Wednesday, February 25, 2009

Lanyard knot paracord cross

The 'lanyard knot' is also called a diamond knot/boatswain's whistle knot/Chinese button knot/knife lanyard knot and there's probably a couple more names for it out there depending on the source.

For this paracord cross, I used two strands of paracord. I used a couple of strands that were about 3.5 feet for the vertical section with six knots and 2.5 feet for the horizontal section with four knots. The inner strands were left in, but this could be done with the cord gutted.

With one strand, from the center, I made a small loop then tied six lanyard knots for the vertical section. Each knot is worked up as close as possible to the previous one, except for a bit of space left between the second and third knots for the cord of the second strand to pass through.

The second strand has four knots, the first two knots tied and worked close together, then I pulled the two working ends through the space in the vertical section, and tied two more lanyard knots, working them close together to eliminate any slack. The working ends from both sections are trimmed and tucked back into the knots.

And a another one made with gutted cord and used as a pocket knife fob.







The knots are tied one after the other, with the slack between them worked out before tying the next knot.

23 comments:

Vlad Cepraga said...

Hello i'm posting this comment because i don't know how to get in touch with you otherwise> I am trying to make silk cufflinks and I found out that they use a monkey fist knot or turk's head knot. I would be very grateful if you could make some instructions on how to make them. I have not found it anywhere on the internet. Thank you!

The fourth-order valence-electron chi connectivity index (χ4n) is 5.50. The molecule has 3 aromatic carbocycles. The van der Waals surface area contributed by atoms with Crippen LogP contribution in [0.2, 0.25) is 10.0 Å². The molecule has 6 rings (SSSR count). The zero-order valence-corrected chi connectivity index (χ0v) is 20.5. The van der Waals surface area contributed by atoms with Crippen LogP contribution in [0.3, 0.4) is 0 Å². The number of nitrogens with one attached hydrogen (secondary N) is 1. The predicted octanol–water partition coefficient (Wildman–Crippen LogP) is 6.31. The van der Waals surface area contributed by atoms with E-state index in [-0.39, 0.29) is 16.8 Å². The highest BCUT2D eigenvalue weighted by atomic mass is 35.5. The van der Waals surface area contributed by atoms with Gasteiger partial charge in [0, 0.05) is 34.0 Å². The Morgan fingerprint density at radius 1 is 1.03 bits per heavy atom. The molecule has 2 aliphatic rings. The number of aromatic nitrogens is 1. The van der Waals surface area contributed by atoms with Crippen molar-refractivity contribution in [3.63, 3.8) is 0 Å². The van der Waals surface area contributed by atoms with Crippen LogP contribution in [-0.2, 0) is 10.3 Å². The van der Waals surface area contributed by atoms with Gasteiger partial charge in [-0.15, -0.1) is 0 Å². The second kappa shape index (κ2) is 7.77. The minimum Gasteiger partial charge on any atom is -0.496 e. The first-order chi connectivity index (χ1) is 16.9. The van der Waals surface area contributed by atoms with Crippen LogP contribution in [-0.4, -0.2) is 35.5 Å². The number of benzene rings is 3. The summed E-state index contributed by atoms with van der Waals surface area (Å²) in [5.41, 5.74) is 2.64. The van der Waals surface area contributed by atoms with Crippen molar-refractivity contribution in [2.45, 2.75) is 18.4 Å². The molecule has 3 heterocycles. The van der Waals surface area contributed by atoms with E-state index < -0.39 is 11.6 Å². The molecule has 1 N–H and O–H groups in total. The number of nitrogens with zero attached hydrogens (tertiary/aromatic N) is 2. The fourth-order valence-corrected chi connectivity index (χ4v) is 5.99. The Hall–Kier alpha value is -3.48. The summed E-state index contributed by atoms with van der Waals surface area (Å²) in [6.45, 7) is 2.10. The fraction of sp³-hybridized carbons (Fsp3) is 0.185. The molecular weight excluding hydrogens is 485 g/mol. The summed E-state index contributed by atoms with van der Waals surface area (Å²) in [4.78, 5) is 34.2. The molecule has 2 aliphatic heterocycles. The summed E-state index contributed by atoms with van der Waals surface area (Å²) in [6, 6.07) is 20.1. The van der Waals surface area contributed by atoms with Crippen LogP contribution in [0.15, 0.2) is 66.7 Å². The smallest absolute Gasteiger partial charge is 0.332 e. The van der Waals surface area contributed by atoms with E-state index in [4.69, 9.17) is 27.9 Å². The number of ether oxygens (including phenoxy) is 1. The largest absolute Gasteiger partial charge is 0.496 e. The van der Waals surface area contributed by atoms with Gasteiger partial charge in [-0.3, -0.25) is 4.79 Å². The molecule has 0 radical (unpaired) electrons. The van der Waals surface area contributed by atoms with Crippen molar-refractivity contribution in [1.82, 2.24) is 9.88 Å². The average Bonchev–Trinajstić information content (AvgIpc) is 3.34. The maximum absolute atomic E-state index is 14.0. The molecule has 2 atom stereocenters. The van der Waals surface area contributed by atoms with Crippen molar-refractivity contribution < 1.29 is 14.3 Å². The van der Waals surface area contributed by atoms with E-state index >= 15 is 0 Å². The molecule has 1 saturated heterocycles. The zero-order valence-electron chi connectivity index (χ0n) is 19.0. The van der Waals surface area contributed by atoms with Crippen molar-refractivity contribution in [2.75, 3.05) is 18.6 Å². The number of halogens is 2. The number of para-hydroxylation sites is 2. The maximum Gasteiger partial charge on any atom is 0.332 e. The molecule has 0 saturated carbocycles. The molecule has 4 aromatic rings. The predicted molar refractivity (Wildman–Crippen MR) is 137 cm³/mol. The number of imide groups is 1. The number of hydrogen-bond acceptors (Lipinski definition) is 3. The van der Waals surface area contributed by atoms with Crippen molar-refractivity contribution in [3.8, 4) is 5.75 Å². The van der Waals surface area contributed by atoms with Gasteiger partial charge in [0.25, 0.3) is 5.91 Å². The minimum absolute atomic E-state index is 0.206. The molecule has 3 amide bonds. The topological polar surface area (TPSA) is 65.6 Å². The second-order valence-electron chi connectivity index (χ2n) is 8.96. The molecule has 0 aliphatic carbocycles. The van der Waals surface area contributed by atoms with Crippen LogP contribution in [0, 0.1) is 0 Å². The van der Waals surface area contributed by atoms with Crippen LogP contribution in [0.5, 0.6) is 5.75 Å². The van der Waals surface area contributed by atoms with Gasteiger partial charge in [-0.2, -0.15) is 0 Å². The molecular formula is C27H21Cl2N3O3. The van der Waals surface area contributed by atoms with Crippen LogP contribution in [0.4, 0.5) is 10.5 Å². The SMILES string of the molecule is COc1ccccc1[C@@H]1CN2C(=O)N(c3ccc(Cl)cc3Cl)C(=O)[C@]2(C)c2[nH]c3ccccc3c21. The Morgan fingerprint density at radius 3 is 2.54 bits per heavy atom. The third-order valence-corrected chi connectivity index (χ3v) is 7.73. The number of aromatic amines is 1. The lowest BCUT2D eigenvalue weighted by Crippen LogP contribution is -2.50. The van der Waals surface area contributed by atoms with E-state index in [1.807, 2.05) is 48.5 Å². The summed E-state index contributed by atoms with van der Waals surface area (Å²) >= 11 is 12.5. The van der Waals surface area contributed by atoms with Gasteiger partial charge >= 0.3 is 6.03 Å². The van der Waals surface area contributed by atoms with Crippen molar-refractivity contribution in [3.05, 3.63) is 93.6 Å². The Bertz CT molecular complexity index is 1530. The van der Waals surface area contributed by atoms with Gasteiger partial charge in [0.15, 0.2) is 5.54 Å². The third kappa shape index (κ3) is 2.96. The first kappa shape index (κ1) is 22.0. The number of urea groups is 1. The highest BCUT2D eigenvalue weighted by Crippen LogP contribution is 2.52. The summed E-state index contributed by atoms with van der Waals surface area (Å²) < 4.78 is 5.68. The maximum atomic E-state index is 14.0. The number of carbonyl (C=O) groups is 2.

John J. Grace said...

Neat cross design, I like it!

Zak said...

Cool. I like how it looks like a bunch of little paracord balls stuck together.

tdean said...

you are the man! I don't know where you come up with your ideas..but they all look great. I'll have to start practicing my lanyard knots now ;) Thats definitely a skill to get them that close together...off to find some scraps!

brianb127 said...

Very nice SD. I like using the lanyard knot as a starter and for finishing projects. Looks great.

mo_inoh said...

do u sell any of this stuff.

Stormdrane said...

I used to sell some online, but no longer do so. I have health problems and sometimes my hands bother me, so that limits my time spent with knot work, it was getting me burned out on my hobby, and considering the time I was putting into making requested items and the cost of materials and shipping, I ended up spending more than I took in. So I rarely offer anything for sale online.

There are plenty of folks that do sell online though, a few are in my links list and others can be found among various forums and on ebay.

But, I suggest that people spend a little time and learn to make their own, using listed references, tutorials, and links here on my blog and found on/in other knotting type online sites or knot books from your local library. Making something yourself and learning a new skill makes you appreciate it that much more. :)

Michael Gray said...